The swirling force of Texas politics

Texas May Hold Garage Sale to Balance Budget

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    NEWSLETTERS

    flickr/tex1sam

    A Senate panel is considering a bevy of options to raise more than $4 billion in one-time revenue, including the sale of unused state property and a speedup of some tax collections.

    Republican Sen. Robert Duncan, tasked with finding non-tax revenue options, called the measures "cash flow management" that would help keep classrooms open and balance the Senate's budget proposal in the face of a massive revenue shortfall.

    "These are things that we have to do to be able to fund an essential-services budget for education, nursing homes, health care and public safety," Duncan said. "I'm trying to keep this bill as non-controversial as possible because it is a bill that needs to pass ... I want you to consider that as we go forward."

    Other options include pushing large school payments into the next fiscal year and making little cigars subject to the state's $1.41 cigarette tax.

    Lt. Gov. David Dewhurst charged the subcommittee with finding options for "non-tax revenue" that could help the state deal with a shortfall of at least $15 billion.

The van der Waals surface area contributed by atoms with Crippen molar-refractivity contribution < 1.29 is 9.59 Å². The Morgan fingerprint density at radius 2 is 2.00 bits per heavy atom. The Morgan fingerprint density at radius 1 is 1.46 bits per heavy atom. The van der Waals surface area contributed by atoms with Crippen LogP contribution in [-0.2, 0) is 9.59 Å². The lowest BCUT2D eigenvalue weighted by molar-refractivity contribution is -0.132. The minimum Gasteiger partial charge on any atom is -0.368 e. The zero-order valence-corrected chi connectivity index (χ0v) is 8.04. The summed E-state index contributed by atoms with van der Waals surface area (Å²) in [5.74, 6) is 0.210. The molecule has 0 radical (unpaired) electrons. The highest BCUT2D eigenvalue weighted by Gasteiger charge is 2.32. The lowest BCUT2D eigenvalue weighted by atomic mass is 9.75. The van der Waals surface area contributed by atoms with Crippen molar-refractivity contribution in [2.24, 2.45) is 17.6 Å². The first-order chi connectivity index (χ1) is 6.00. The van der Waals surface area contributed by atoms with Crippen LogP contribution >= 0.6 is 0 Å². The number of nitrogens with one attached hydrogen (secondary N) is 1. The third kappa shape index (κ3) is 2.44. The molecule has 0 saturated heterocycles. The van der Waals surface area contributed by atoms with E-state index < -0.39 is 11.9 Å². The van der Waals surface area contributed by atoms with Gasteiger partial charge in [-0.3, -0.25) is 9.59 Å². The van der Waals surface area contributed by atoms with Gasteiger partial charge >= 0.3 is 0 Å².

The committee was expected to vote on the measure later this week.

    The recommendations also repeal a hotel sales tax exemption for long-term residents and an economic development tax refund.

    Duncan said the proposals, many of which were approved by a House committee earlier this week, were "the best options we have and begs the question, should we use the Rainy Day Fund?"

    Gov. Perry has warned that he wouldn't sign a budget that taps the state's reserve fund for the net two-year budget.

    Earlier in the day, Sen. Steve Ogden, chairman of the budget-writing committee, ran into resistance with a plan to take a one-time $2 billion payout from the state's public school endowment fund.

    "This committee should have some choices on how we balance the budget and this is one possibility," Ogden said.

    Texas Land Commissioner Jerry Patterson, whose office helps oversee management of the Permanent School Fund, called the proposal a "dangerous precedent when we have another alternative called the Rainy Day Fund."